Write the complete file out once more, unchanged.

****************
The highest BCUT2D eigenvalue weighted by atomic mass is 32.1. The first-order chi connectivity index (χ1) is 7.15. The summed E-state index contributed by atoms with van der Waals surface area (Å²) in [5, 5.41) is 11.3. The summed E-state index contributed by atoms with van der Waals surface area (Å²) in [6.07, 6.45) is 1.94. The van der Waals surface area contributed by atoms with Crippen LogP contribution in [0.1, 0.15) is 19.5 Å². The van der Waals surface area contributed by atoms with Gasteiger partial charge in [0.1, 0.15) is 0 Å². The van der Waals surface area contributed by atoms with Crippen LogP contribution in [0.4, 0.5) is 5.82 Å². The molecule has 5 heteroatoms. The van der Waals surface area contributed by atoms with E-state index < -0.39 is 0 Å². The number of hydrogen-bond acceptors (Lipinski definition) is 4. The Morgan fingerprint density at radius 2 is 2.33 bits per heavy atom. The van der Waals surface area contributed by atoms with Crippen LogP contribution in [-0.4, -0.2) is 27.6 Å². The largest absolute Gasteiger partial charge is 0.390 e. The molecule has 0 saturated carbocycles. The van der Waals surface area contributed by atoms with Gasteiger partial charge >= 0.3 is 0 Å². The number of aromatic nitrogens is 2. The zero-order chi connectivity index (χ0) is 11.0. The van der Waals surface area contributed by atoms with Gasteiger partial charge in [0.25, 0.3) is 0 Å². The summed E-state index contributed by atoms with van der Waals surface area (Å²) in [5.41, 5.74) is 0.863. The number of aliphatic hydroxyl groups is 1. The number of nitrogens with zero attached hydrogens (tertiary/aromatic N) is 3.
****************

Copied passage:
The highest BCUT2D eigenvalue weighted by atomic mass is 32.1. The first-order chi connectivity index (χ1) is 7.15. The summed E-state index contributed by atoms with van der Waals surface area (Å²) in [5, 5.41) is 11.3. The summed E-state index contributed by atoms with van der Waals surface area (Å²) in [6.07, 6.45) is 1.94. The van der Waals surface area contributed by atoms with Crippen LogP contribution in [0.1, 0.15) is 19.5 Å². The van der Waals surface area contributed by atoms with Gasteiger partial charge in [0.1, 0.15) is 0 Å². The van der Waals surface area contributed by atoms with Crippen LogP contribution in [0.4, 0.5) is 5.82 Å². The molecule has 5 heteroatoms. The van der Waals surface area contributed by atoms with E-state index < -0.39 is 0 Å². The number of hydrogen-bond acceptors (Lipinski definition) is 4. The Morgan fingerprint density at radius 2 is 2.33 bits per heavy atom. The van der Waals surface area contributed by atoms with Crippen LogP contribution in [-0.4, -0.2) is 27.6 Å². The largest absolute Gasteiger partial charge is 0.390 e. The molecule has 0 saturated carbocycles. The van der Waals surface area contributed by atoms with Gasteiger partial charge >= 0.3 is 0 Å². The number of aromatic nitrogens is 2. The zero-order chi connectivity index (χ0) is 11.0. The van der Waals surface area contributed by atoms with Gasteiger partial charge in [0.25, 0.3) is 0 Å². The summed E-state index contributed by atoms with van der Waals surface area (Å²) in [5.41, 5.74) is 0.863. The number of aliphatic hydroxyl groups is 1. The number of nitrogens with zero attached hydrogens (tertiary/aromatic N) is 3.